HERITAGE bosses are urging amateur metal detectorists to learn about basic archaeology to avoid damaging any treasures they find or disturbing ancient historical sites.

A new report has encouraged closer collaboration between Scotland’s amateur metal detecting community and professionals, amid concern over the extent of their activities.

Experts are said to have become exasperated by treasure hunters looking for 'bling' items, such as Bronze Age axes, Roman artefacts and ancient coins brooches, gold and jewellery.

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There were also claims of some hobbyists straying into sites designated Scheduled Monuments, such as battlefields where unauthorised digging is prohibited, and organised 'treasure hunt' holidays taking place in the North East.

The report advises hobby metal detectorists to learn basic archaeology, such as how to mark the site of a find using global position, and to leave the spadework to the professionals.

However, it also recognises that amateurs are often at the sharp end of important discoveries and pays tribute to the contribution they have made in uncovering the past.

The report said that there were more than 520 hobby metal detectorists in Scotland, most of them aged men aged between 45 and 55-years-old.

All finds in Scotland must be reported to the Treasure Trove Unit (TTU), who investigate and assess objects and decide whether to pay their discoverer.

The TTU’s Dr Natasha Ferguson, who heads up the project, said: "The metal detecting community in Scotland finds and reports hundreds of objects every year to the Treasure Trove Unit, some of which are of national or even international importance.

"However, even with the best intentions some artefacts can be damaged, or sensitive archaeology disturbed. We want to ensure artefacts discovered through recreational activities like metal detecting are recovered carefully and a detailed find spot recorded so important archaeological information is not lost.

“The intention of the project is primarily to raise awareness of best practice when metal detecting, and to ensure the appropriate support and guidance is available to detectorists. The enthusiasm and expertise of the metal detecting community makes a significant contribution to Scotland’s heritage sector, and we want to help to maximise its potential."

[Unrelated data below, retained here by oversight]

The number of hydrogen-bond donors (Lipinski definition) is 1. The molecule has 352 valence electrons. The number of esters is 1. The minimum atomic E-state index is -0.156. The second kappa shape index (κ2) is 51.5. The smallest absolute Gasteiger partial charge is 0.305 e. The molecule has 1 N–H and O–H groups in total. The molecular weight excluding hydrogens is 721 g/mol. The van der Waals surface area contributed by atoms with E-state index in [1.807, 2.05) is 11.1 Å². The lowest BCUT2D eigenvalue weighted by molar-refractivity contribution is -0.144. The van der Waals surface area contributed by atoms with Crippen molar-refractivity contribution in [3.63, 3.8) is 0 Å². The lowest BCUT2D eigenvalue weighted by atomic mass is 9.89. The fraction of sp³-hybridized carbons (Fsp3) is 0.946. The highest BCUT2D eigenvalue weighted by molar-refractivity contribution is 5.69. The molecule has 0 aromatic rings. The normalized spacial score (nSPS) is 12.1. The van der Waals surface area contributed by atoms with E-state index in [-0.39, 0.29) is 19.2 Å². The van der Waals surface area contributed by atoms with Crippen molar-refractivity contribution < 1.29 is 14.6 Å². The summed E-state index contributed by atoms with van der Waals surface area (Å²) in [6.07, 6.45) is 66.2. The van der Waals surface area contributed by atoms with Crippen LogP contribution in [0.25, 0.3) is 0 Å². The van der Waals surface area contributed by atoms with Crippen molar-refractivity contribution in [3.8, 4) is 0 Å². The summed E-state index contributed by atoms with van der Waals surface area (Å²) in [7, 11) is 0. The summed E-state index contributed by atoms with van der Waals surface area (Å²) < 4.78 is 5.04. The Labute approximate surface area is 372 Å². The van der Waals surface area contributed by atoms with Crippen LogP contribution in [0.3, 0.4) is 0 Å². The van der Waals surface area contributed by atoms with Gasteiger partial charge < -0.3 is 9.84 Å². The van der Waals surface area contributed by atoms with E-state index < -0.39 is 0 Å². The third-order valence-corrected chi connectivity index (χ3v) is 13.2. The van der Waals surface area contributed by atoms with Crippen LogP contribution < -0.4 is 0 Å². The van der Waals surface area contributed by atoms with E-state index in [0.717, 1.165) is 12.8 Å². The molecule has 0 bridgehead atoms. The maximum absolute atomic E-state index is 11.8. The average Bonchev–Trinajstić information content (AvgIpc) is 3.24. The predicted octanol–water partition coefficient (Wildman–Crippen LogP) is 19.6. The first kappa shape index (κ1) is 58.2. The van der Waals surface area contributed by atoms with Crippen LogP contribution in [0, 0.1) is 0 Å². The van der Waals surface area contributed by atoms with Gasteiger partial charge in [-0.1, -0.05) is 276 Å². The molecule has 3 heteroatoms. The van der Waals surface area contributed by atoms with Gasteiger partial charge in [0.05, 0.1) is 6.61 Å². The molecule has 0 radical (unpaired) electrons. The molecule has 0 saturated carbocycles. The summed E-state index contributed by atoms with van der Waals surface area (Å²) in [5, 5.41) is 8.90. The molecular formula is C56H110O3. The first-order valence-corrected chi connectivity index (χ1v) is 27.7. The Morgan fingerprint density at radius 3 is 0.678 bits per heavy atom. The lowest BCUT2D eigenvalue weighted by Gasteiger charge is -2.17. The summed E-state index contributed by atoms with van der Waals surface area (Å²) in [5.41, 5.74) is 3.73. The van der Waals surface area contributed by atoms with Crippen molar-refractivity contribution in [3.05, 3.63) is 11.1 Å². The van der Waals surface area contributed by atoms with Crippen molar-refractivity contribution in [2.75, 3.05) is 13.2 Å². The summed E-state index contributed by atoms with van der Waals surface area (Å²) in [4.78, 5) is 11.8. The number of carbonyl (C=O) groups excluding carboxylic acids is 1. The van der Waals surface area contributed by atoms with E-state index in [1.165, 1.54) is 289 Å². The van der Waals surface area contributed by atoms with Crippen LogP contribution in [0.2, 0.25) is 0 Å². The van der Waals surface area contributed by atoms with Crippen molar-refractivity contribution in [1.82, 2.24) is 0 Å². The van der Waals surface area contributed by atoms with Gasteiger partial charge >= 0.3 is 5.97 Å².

The report found that only half of detectorists use GPS devices to accurately record find-spots, and that the average length of participation in the hobby is nine years.

Metal detecting group outings are a preferred means of pursuing the hobby, with an average of between 20 and 40 attendees at each organised ‘dig’.

The areas with the highest recorded activity of metal detecting in Scotland were Perth and Kinross, Fife, Dumfries and Galloway, and the Scottish Borders.

Kevin Munro, Senior Designations Officer for Historic Environment Scotland, said: “Anecdotally, we seem to be seeing an increase in the numbers of people participating in metal detecting in Scotland, perhaps due to a number of high profile finds by detectorists in Britain in the past decade.

"We know that detectorists have a great interest in history, and we hope that the project will help us to ensure that they are aware of the appropriate processes for reporting finds when they are discovered.

“So the aim of the project is to bring these groups together in order to generate closer collaboration, to iron out the current underlying issues, and to try to improve and encourage best practice. It’s very encouraging to see that there is an appetite amongst all parties to improve engagement and to increase collaboration – which can only be to the benefit of our understanding of Scotland’s past in the long run.”